The UBC Learning Circle invites you to participate in a special presentation by Natalie Clark, MSW on approaches to trauma-informed practice with Indigenous children and youth. Trauma-informed practice is an emerging area of training for health practitioners in social work, nursing, and other allied health professions. However, Western approaches to trauma and evidence-based approaches have limited application in Indigenous communities, and some would even argue these approaches continue the legacy of colonization.
In her practice and writing about trauma, Natalie has developed a model that widens the lens for situating and responding to the experience of trauma. She believes that trauma-informed practice must not further label and pathologize the children and youth she works with. Even the definitions of “trauma” and “PTSD” are medicalized terms and are culturally bound and limited. A focus on trauma as an individual health problem can risk failing to identify the larger structural issues and daily experiences of oppression and triggers that create trauma and traumatic reactions for many of the children and youth she works with.
Date: Tuesday, November 26, 2013
Time: 10 a.m. to 12 p.m.
Where: Participate live via videoconference OR computer webinar. Want to know the difference between videoconference and computer webinar? Click here to find out.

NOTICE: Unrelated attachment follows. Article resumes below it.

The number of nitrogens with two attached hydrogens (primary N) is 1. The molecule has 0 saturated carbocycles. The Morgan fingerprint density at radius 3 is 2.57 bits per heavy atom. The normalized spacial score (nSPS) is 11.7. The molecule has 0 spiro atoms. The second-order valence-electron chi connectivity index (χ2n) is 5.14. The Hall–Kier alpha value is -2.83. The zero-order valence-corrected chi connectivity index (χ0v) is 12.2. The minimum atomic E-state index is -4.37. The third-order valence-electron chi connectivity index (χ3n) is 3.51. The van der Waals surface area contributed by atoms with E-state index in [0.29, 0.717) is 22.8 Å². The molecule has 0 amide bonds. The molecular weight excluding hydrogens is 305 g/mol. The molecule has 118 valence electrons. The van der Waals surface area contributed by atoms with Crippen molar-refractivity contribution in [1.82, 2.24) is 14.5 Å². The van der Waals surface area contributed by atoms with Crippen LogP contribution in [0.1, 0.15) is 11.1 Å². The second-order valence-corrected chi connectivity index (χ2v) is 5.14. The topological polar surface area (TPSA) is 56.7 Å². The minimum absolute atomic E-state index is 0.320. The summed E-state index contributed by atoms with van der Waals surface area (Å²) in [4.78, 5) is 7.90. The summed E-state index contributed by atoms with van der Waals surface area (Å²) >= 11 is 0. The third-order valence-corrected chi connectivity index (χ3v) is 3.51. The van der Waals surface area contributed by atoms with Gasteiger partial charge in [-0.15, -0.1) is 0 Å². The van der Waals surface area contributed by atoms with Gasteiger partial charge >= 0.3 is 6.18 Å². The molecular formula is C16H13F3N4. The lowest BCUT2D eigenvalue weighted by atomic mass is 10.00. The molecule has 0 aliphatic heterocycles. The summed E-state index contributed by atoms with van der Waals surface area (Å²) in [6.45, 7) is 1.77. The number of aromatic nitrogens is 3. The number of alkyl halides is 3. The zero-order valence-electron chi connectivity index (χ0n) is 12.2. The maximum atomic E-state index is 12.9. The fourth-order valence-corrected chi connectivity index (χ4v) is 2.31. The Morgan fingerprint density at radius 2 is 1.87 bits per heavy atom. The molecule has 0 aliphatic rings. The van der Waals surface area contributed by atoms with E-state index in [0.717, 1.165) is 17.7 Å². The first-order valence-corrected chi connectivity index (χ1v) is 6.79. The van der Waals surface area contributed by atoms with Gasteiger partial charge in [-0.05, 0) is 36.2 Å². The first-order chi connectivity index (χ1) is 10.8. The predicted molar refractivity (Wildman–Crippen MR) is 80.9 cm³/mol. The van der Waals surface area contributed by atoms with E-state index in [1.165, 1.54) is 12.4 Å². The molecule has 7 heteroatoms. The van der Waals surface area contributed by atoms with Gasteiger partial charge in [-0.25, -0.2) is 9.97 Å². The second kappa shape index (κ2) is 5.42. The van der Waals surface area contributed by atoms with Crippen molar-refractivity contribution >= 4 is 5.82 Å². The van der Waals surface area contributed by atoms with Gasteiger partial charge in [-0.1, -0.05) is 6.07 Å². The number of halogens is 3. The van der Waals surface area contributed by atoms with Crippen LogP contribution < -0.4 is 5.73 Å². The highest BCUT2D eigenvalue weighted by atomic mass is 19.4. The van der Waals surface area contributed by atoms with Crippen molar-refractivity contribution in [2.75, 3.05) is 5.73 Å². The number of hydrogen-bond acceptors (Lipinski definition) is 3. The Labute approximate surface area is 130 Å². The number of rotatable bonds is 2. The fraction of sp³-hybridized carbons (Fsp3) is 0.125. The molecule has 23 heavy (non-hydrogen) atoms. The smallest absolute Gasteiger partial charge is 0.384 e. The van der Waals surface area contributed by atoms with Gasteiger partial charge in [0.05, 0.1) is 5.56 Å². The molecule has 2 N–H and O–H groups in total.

- Describe how trauma-informed practice can avoid further labelling and pathologizing Indigenous children and youth
- Explain how the individualized and medicalized approach to trauma in Indigenous children and youth undermines community and individual resilience and resistance
- Outline the historic and current impacts of the creation of a “trauma industry”
- Develop the beginnings of a trauma practice framework that is Indigenous, intersectional and holistic and that considers how experiences of trauma and of healing are shaped by the interlocking impacts of Indigeneity, age, gender, sexuality, and (dis) ability, among others
- Discuss the development of Indigenous intersectional, trauma-informed and culturally safe practice approaches with children and youth
- Describe how to assist children and youth in understanding and improving their coping and responses to daily triggers including the impact of experiences of racism, poverty, sexism, and colonialism
About the Presenter
Natalie Clark, M.S.W. PhD (candidate) is currently on faculty with the School of Social Work at UBC and is completing her PhD in Public Policy through SFU. Natalie’s work is informed and mobilized through her interconnected identities including her English, Welsh and metis ancestry; as a solo parent of three Secwepmec children and part of the Secwepemc community; an academic; and a community-based researcher and counsellor. Natalie’s practice, teaching and research over the last 15 years has focused on trauma with children, youth and their families and communities and the coping responses to trauma and violence, including experiences with issues of sexual exploitation, eating disorders, addictions, youth justice and health. Natalie’s doctoral research focuses on the engagement of Indigenous girls in resistance to violence and trauma, including the impact of policy and intersecting policies on Indigenous girls. Natalie continues to practice and provide training on trauma-informed girls groups, including the model she co-developed and facilitated for over 12 years in both rural and urban space. Her recent work is in the development and delivery of Indigenous girls groups for youth in partnership with the Interior Indian Friendship Society and School District 73 Aboriginal Programs.